PowderMet AMPM Special Interest
107 - A Comparison of the Mechanical Properties and Production of Powder Metallurgy Components Made with New Lubricants and Sintered Using Two Different Sintering Approaches
Scot Coble, Abbott Furnace Company
New lubricants are seeing regular use in the compaction of higher density powder metallurgy components. Although it is seeing more and more use, little work has been done to review the impact that this lubricant has on the sintering process. Here, the effect of this lubricant as a function of compact density, lubricant amount, and sintering method will be reviewed. A look at the impact on the physical properties, production rate, and quality of the final compacts will be demonstrated.
036 - Debinding, Sintering & Hardening in Vacuum Furnace Systems for AM/PM Parts
Vincent Esteve, ECM USA, Inc.
What does it take to bring PM and Additive Manufactured parts into large scale production with a cost efficient and time saving process? Ideally, one vacuum furnace system can achieve adaptable production capacity, reduce cycle time, and quickly switch part designs and materials for all AM/PM parts. We will discuss how one vacuum furnace system can be used to perform debinding, sintering, hardening (and more processes likes carburizing and carbonitriding) in the same chamber with an all-inclusive cycle to save time, energy and costs for AM/PM part manufacturers. In this presentation, we will present results from a metallurgical point of view regarding materials used in a fully integrated furnace solution, and will conclude with our perspective of what the future could be for PM parts in the industry.
068 - Performance of Converging-Diverging Nozzles for Close-Coupled Gas Atomization
Franz Hernandez, Ames Laboratory
For the powder production industry, yields, powder quality and production rate are vital. The effect of gas-to-metal ratio and geometry on the efficiency of the atomizer has long been debated. Here, we will compare traditional designs with converging-diverging nozzles and discuss the benefits and trade-offs. The study is performed numerically using a compressible flow model.
095 - Sintering Process Optimization with Industry 4.0 Technologies
Continuous sintering of metal parts under a Nitrogen/Hydrogen atmosphere is one of the most complicated heat treatment processes. Although the industry has established standard processing methods, the technical challenges still remain to minimize part defects, rework, and the excessive use of energy. A cloud-based process optimization system dedicated to sintering has been developed. This Industry 4.0 tool enables recording and analysis of the production parameters, linked to operational results, facilitating process optimization and product quality improvement. Integrated with thermodynamic calculations, field experience, and documentation features, the tool provides process engineers with extended capabilities to manage the production, and support the process troubleshooting. In this article, results of our recent research and development work on this project will be presented and discussed.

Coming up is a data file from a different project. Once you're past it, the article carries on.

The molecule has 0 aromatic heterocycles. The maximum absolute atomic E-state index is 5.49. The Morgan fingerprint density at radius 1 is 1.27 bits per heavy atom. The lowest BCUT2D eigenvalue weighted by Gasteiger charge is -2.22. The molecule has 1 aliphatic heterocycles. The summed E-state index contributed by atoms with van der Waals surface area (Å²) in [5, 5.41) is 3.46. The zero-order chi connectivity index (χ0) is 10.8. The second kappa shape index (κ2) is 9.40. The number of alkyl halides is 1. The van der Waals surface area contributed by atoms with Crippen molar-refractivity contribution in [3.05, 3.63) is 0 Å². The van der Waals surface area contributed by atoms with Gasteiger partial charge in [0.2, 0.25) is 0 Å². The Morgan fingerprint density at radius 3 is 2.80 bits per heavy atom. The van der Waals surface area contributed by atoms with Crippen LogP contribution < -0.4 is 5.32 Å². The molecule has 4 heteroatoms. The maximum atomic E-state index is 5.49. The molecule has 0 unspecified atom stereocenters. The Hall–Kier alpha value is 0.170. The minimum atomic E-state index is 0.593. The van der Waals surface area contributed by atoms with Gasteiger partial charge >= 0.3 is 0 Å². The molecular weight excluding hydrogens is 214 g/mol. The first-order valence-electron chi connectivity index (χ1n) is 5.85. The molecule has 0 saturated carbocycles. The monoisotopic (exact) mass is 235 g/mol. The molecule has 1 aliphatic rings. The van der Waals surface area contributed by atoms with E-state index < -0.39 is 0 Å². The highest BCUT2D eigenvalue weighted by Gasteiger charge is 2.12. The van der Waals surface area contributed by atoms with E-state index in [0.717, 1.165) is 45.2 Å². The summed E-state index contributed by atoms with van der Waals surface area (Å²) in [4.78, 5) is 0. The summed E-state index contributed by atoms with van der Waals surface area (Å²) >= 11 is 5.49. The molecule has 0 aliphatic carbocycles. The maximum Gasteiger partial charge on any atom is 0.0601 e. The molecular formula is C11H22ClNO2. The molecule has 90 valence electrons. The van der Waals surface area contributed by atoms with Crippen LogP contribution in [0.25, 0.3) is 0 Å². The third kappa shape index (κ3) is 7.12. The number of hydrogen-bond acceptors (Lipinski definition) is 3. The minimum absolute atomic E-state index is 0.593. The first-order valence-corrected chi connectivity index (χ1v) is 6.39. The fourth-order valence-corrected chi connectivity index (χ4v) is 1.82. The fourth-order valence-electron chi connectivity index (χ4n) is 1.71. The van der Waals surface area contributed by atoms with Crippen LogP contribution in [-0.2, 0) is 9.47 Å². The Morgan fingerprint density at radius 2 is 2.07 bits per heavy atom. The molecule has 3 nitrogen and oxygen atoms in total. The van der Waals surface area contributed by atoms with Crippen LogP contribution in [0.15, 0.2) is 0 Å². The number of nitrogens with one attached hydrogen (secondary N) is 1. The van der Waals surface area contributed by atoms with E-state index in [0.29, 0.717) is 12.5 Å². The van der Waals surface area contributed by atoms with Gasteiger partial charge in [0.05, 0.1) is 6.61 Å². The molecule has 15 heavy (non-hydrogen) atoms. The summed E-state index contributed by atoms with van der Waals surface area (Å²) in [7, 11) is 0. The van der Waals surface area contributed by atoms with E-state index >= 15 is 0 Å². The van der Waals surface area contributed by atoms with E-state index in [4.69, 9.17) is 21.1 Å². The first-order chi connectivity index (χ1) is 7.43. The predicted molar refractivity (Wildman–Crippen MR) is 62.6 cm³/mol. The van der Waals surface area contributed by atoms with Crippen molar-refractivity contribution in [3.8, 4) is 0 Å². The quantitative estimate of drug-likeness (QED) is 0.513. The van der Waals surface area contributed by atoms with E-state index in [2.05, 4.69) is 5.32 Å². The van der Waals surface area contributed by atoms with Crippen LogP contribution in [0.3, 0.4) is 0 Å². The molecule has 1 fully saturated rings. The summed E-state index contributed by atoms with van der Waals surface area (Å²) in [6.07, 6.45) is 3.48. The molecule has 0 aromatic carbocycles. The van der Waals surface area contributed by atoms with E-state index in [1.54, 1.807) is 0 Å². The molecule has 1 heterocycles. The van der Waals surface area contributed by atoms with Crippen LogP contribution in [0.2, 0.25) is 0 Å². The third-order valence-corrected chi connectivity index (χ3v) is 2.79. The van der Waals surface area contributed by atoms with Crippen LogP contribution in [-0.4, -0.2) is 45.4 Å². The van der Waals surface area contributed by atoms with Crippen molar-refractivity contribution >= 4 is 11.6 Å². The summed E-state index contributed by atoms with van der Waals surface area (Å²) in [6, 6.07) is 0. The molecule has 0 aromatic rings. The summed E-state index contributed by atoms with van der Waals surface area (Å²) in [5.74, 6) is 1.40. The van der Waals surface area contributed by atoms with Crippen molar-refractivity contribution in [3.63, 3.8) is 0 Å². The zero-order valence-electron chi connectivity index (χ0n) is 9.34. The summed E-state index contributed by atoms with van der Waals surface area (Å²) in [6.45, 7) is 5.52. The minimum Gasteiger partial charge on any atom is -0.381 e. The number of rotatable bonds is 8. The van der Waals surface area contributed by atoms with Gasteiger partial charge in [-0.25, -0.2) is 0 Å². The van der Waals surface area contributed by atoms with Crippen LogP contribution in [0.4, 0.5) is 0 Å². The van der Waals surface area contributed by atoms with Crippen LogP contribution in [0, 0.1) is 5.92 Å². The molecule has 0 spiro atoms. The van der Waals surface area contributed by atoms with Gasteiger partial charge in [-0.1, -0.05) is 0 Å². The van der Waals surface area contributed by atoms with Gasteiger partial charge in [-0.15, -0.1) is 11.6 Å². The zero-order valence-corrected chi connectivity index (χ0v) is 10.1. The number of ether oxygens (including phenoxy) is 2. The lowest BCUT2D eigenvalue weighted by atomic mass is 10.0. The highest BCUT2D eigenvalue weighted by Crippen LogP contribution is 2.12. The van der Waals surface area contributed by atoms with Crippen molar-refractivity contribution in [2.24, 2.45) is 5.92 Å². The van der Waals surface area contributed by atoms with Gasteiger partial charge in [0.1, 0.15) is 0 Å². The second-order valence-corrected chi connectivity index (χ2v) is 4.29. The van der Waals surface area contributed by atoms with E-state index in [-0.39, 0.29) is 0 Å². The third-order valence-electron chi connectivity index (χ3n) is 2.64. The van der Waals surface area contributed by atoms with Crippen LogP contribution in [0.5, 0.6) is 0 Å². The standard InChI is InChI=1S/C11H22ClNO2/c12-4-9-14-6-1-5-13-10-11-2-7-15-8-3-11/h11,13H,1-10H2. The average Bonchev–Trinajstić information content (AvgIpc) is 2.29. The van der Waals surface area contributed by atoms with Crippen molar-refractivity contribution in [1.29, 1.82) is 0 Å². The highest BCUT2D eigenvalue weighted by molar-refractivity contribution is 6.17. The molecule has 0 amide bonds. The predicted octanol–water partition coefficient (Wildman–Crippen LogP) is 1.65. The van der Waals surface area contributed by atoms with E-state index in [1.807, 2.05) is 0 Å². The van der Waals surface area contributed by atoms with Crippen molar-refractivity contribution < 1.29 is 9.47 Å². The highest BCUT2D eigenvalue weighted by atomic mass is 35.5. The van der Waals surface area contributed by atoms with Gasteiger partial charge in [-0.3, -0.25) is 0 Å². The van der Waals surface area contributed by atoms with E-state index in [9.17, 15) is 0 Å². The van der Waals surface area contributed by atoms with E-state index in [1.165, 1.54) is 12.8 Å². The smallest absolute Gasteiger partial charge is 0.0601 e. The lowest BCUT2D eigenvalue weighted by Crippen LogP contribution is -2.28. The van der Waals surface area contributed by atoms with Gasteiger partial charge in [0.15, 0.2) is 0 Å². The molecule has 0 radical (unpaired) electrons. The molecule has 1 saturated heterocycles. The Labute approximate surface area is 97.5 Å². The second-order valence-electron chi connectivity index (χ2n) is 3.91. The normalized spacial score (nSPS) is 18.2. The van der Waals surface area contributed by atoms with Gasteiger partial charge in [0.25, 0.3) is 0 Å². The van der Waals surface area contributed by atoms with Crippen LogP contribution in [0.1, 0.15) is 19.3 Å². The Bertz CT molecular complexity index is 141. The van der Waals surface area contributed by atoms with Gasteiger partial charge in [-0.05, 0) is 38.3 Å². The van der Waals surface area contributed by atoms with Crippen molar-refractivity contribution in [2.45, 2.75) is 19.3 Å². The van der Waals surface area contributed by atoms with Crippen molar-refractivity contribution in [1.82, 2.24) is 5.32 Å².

040 - Model-Based Decision Making in the Automotive Industry and Its Impact on the Powder Metallurgy Industry
Ian Donaldson, FAPMI, GKN Sinter Metals
There has been a rapid adoption in industry of model-based engineering, which is a formalized approach to engineering that uses models as a fundamental part of the conceptualization, analysis, implementation, and validation associated with complex systems. In automotive, technical baselines have been established to facilitate understanding of the product performance and aid decision making through scenario planning. The objectives are to reduce costs, reduce time and detect early defects. A significant part of this is the use of material databases to reduce physical testing needs. The requirements for the databases are to have extensive accurate static and dynamic mechanical property data. This negatively impacts the powder metallurgy (PM) industries because there are less data available than wrought or cast materials. This paper discusses the potential reduced opportunities for PM sourcing, steps needed to mitigate exclusion with examples of property requirements and use of modeling for decision making.
AM-4-1 Printability Improvement
081 - Improvement in Properties and Elimination of Microcracking in LPBF Printed Nickel Alloys Through Control of Nucleation and Dispersion Strengthening
Jeremy Iten, Indiana University - Elementum 3Ds
Nickel alloys such as UNS N06230 a nickel-chromium-tungsten-molybdenum alloy are susceptible to microcracking when printed by laser powder bed fusion additive manufacturing. Understanding and control of solidification has enabled elimination of microcracking in the modified H230 alloy. Similar techniques have utilized to demonstrate significant property improvement in other nickel alloys including enhanced Ni - 625 and 718, C276, and Ni-080 . An integrated computational materials engineering (ICME) framework was developed and utilized to predict alloy crack susceptibility and facilitate design of robust alloys for additive manufacturing. The model was experimentally validated by printing and characterizing nickel alloys based on standard and modified compositions.
091 - Boron Modified Silica Nano-Lubricant as a Powder Rheology Modifier and Sintering Aid for AISI 420
Arun Chattopadhyay, Uniformity Labs